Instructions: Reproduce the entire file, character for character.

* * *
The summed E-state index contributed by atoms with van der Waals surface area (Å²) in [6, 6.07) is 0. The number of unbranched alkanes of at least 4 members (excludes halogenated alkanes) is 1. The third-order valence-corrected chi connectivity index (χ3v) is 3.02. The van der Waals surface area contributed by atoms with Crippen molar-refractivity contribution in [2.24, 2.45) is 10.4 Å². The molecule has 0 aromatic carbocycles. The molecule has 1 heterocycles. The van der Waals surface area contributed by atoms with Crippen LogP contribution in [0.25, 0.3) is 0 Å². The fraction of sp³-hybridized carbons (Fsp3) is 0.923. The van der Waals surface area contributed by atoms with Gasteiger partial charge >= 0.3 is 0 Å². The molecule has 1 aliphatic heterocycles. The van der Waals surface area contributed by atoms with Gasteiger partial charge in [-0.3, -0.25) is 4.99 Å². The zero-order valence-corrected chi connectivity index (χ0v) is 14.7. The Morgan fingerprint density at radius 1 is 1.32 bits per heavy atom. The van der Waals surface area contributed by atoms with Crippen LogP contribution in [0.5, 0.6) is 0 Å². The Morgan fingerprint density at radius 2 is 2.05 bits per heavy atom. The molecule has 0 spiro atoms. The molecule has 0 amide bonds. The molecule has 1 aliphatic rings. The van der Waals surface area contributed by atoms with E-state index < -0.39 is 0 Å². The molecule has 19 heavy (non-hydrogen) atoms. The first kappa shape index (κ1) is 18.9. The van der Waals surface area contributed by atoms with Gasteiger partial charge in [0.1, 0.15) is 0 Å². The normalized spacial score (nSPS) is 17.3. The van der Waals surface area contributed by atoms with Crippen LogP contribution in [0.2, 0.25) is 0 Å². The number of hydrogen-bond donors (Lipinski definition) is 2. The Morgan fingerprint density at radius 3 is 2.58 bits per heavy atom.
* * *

The summed E-state index contributed by atoms with van der Waals surface area (Å²) in [6, 6.07) is 0. The number of unbranched alkanes of at least 4 members (excludes halogenated alkanes) is 1. The third-order valence-corrected chi connectivity index (χ3v) is 3.02. The van der Waals surface area contributed by atoms with Crippen molar-refractivity contribution in [2.24, 2.45) is 10.4 Å². The molecule has 0 aromatic carbocycles. The molecule has 1 heterocycles. The van der Waals surface area contributed by atoms with Crippen LogP contribution in [0.25, 0.3) is 0 Å². The fraction of sp³-hybridized carbons (Fsp3) is 0.923. The van der Waals surface area contributed by atoms with Gasteiger partial charge >= 0.3 is 0 Å². The molecule has 1 aliphatic heterocycles. The van der Waals surface area contributed by atoms with Gasteiger partial charge in [-0.3, -0.25) is 4.99 Å². The zero-order valence-corrected chi connectivity index (χ0v) is 14.7. The Morgan fingerprint density at radius 1 is 1.32 bits per heavy atom. The van der Waals surface area contributed by atoms with Crippen LogP contribution in [0.5, 0.6) is 0 Å². The Morgan fingerprint density at radius 2 is 2.05 bits per heavy atom. The molecule has 0 spiro atoms. The molecule has 0 amide bonds. The molecule has 1 aliphatic rings. The van der Waals surface area contributed by atoms with E-state index < -0.39 is 0 Å². The molecule has 19 heavy (non-hydrogen) atoms. The first kappa shape index (κ1) is 18.9. The van der Waals surface area contributed by atoms with Gasteiger partial charge in [0.1, 0.15) is 0 Å². The normalized spacial score (nSPS) is 17.3. The van der Waals surface area contributed by atoms with Crippen LogP contribution in [0.2, 0.25) is 0 Å². The number of hydrogen-bond donors (Lipinski definition) is 2. The Morgan fingerprint density at radius 3 is 2.58 bits per heavy atom.